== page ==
it is less likely that co-existing Axis II disorders account for the differences in personality traits found in the two subtypes. Thirdly, our use of a limited sample size may have impeded our ability to detect substantial but subtle differences in personality traits between the two BD subtypes. Lastly, our study results may not be generally applicable, in that our subjects were recruited from one specific tertiary hospital and thus may not be representative of BD patients in general.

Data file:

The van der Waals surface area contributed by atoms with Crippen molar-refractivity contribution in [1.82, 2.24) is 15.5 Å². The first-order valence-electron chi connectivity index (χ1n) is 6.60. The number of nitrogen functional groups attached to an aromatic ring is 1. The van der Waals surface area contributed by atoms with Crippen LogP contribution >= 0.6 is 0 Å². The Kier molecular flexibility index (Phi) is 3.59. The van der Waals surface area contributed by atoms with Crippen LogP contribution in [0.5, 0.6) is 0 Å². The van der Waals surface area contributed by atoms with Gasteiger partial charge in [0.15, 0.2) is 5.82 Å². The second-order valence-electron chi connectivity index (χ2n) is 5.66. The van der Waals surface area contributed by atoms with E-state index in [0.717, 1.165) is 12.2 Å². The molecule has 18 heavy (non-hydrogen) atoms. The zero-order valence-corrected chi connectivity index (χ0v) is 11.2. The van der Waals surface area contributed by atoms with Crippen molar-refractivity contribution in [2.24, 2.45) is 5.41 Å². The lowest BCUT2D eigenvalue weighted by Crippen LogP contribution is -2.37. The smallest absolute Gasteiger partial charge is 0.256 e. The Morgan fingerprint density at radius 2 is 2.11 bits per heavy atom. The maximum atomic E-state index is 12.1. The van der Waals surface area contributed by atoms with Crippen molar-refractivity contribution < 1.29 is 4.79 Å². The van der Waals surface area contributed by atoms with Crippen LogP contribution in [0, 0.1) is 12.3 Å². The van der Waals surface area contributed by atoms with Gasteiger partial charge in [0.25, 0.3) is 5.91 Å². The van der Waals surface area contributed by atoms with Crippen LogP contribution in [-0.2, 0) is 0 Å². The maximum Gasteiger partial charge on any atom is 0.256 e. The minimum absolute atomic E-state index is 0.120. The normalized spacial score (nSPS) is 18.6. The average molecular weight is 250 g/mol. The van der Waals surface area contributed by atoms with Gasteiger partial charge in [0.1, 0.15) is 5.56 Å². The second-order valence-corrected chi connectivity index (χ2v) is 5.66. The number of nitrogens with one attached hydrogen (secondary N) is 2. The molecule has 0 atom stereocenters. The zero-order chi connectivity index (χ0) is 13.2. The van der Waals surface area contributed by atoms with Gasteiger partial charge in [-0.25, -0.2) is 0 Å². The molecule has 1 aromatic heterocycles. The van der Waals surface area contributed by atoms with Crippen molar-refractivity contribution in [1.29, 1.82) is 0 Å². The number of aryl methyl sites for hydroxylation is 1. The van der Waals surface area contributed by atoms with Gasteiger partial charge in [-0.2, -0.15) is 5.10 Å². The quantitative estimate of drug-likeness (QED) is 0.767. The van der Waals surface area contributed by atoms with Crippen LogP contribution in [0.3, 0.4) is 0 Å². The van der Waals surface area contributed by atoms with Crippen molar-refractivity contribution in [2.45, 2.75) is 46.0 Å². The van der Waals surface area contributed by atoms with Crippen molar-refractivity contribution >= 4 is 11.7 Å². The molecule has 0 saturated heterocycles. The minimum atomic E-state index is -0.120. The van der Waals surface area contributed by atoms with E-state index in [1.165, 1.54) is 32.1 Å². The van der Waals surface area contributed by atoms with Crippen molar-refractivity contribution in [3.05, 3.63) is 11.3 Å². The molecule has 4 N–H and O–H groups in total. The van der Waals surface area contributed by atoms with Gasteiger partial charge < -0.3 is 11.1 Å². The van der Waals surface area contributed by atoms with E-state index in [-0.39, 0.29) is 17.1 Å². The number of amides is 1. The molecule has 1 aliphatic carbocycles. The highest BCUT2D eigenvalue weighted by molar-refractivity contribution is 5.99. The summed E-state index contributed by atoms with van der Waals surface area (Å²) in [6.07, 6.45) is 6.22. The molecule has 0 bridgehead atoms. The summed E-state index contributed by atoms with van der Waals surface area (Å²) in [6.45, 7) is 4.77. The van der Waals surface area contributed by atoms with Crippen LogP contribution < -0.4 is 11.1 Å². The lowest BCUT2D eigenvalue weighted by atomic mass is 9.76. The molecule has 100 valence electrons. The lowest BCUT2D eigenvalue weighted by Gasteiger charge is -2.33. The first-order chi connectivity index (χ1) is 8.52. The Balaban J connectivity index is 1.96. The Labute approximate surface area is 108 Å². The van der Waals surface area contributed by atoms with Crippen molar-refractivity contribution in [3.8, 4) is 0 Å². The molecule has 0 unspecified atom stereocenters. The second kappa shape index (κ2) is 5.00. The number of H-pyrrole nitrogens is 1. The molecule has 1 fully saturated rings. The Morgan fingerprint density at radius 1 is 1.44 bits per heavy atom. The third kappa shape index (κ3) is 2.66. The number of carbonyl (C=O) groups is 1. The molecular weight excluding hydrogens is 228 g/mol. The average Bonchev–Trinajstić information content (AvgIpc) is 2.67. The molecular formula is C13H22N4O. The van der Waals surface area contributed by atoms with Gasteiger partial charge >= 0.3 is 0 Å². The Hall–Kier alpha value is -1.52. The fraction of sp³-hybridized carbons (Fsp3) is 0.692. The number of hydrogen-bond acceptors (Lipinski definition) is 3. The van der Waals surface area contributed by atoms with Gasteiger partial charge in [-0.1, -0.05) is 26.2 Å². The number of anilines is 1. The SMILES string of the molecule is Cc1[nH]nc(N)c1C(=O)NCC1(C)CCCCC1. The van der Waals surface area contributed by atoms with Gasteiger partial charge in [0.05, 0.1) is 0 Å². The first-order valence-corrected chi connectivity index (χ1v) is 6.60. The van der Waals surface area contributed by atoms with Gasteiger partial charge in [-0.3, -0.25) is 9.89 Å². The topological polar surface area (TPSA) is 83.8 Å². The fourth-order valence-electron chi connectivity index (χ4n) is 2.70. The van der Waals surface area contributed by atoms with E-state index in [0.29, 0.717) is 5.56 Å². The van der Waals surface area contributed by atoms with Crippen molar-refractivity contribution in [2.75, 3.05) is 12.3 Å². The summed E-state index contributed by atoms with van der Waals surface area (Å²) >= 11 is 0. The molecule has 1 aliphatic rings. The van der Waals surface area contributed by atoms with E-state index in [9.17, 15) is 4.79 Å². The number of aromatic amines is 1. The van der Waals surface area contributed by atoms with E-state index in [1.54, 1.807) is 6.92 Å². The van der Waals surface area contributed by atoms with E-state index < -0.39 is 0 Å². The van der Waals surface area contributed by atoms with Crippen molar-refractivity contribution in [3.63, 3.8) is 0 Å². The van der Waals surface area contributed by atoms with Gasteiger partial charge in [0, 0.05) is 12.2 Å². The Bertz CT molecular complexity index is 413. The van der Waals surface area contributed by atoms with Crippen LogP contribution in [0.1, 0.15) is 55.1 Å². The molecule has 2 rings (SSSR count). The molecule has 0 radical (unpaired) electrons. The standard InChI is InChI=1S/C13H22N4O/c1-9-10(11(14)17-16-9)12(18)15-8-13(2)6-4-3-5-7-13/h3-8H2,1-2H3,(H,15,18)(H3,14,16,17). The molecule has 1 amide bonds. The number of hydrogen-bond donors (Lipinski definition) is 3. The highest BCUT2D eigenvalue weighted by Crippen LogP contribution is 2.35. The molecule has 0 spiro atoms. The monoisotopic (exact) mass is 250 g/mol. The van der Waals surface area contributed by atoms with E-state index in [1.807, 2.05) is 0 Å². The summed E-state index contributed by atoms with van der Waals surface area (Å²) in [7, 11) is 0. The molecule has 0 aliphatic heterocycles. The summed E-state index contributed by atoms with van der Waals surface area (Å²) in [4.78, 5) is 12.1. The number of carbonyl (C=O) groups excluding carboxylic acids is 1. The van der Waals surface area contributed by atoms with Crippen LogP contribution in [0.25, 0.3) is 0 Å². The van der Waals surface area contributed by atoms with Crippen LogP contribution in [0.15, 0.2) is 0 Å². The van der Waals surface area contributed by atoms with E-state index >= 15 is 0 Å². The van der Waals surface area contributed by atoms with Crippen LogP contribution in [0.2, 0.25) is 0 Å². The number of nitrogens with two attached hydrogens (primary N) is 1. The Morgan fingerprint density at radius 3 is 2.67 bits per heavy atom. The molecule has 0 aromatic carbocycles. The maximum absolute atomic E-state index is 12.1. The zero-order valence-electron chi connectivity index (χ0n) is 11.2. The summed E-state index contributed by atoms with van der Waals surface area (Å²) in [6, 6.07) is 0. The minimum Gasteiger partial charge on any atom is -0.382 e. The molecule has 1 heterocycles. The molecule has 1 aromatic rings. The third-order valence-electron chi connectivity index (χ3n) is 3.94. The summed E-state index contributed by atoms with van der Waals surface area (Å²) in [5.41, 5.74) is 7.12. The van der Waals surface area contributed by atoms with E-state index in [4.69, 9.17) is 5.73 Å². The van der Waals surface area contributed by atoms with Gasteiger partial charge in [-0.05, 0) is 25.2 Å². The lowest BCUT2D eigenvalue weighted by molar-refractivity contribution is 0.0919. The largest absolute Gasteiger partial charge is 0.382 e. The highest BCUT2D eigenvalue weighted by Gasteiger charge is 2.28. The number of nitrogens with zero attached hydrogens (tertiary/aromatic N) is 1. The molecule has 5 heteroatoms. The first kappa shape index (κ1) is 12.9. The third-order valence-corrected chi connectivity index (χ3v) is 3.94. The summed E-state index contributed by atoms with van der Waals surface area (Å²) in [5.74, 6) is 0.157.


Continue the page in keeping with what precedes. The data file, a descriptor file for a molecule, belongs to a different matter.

In summary, our results clearly suggest that BD I and BD II patients have distinct personality which supports the separation in enduring trait dimensions between the two subtypes. The most evident differences were on measures of Neuroticism and Extraversion between BD I and BD II patients from the FFM perspective. Further studies, including longitudinal assessments, are needed to determine how these personality traits are differentially linked with the etiology and clinical expressions of BD I and BD II respectively.